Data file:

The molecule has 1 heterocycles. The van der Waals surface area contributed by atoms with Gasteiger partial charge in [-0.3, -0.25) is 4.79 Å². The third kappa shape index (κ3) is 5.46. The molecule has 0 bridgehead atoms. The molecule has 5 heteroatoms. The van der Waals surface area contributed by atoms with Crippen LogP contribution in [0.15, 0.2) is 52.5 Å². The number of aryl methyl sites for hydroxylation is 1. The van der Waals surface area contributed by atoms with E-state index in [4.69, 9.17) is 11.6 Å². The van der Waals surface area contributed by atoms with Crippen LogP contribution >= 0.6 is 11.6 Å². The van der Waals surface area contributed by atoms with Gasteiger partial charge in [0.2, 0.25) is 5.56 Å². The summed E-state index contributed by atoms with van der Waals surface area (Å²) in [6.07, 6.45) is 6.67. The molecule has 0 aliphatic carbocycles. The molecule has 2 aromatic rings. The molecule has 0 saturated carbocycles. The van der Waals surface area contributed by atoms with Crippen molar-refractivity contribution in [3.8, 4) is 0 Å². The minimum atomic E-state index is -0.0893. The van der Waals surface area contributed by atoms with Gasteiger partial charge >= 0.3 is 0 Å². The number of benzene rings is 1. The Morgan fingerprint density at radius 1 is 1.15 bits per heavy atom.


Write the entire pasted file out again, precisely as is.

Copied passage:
The molecule has 1 heterocycles. The van der Waals surface area contributed by atoms with Gasteiger partial charge in [-0.3, -0.25) is 4.79 Å². The third kappa shape index (κ3) is 5.46. The molecule has 0 bridgehead atoms. The molecule has 5 heteroatoms. The van der Waals surface area contributed by atoms with Crippen LogP contribution in [0.15, 0.2) is 52.5 Å². The number of aryl methyl sites for hydroxylation is 1. The van der Waals surface area contributed by atoms with E-state index in [4.69, 9.17) is 11.6 Å². The van der Waals surface area contributed by atoms with Crippen LogP contribution >= 0.6 is 11.6 Å². The van der Waals surface area contributed by atoms with Gasteiger partial charge in [0.2, 0.25) is 5.56 Å². The summed E-state index contributed by atoms with van der Waals surface area (Å²) in [6.07, 6.45) is 6.67. The molecule has 0 aliphatic carbocycles. The molecule has 2 aromatic rings. The molecule has 0 saturated carbocycles. The van der Waals surface area contributed by atoms with Crippen molar-refractivity contribution in [3.8, 4) is 0 Å². The minimum atomic E-state index is -0.0893. The van der Waals surface area contributed by atoms with Gasteiger partial charge >= 0.3 is 0 Å². The number of benzene rings is 1. The Morgan fingerprint density at radius 1 is 1.15 bits per heavy atom.